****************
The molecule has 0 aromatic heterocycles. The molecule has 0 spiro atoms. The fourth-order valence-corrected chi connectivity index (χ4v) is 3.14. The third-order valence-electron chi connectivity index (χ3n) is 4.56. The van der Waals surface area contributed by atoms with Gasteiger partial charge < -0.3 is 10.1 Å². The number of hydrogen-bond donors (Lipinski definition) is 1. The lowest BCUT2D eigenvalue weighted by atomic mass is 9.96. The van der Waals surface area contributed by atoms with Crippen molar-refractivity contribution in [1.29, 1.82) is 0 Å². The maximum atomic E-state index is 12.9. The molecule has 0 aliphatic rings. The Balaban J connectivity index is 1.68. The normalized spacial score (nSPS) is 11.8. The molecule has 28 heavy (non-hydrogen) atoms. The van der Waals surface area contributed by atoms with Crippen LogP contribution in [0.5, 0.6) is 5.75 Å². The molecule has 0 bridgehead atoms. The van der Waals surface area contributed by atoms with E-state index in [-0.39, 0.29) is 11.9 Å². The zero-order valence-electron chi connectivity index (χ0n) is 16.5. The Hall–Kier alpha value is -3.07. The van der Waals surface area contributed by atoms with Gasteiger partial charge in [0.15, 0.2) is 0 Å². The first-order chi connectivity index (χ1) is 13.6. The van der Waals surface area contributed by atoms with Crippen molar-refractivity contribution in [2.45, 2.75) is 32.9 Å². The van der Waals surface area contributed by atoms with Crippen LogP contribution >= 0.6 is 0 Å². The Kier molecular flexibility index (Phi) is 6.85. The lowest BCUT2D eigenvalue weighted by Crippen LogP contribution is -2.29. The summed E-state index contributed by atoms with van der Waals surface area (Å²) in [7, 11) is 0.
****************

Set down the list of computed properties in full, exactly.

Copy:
The molecule has 0 aromatic heterocycles. The molecule has 0 spiro atoms. The fourth-order valence-corrected chi connectivity index (χ4v) is 3.14. The third-order valence-electron chi connectivity index (χ3n) is 4.56. The van der Waals surface area contributed by atoms with Gasteiger partial charge < -0.3 is 10.1 Å². The number of hydrogen-bond donors (Lipinski definition) is 1. The lowest BCUT2D eigenvalue weighted by atomic mass is 9.96. The van der Waals surface area contributed by atoms with Crippen molar-refractivity contribution in [1.29, 1.82) is 0 Å². The maximum atomic E-state index is 12.9. The molecule has 0 aliphatic rings. The Balaban J connectivity index is 1.68. The normalized spacial score (nSPS) is 11.8. The molecule has 28 heavy (non-hydrogen) atoms. The van der Waals surface area contributed by atoms with Crippen LogP contribution in [0.5, 0.6) is 5.75 Å². The molecule has 0 bridgehead atoms. The van der Waals surface area contributed by atoms with E-state index in [-0.39, 0.29) is 11.9 Å². The zero-order valence-electron chi connectivity index (χ0n) is 16.5. The Hall–Kier alpha value is -3.07. The van der Waals surface area contributed by atoms with Gasteiger partial charge in [0.15, 0.2) is 0 Å². The first-order chi connectivity index (χ1) is 13.6. The van der Waals surface area contributed by atoms with Crippen molar-refractivity contribution in [2.45, 2.75) is 32.9 Å². The van der Waals surface area contributed by atoms with Crippen LogP contribution >= 0.6 is 0 Å². The Kier molecular flexibility index (Phi) is 6.85. The lowest BCUT2D eigenvalue weighted by Crippen LogP contribution is -2.29. The summed E-state index contributed by atoms with van der Waals surface area (Å²) in [7, 11) is 0.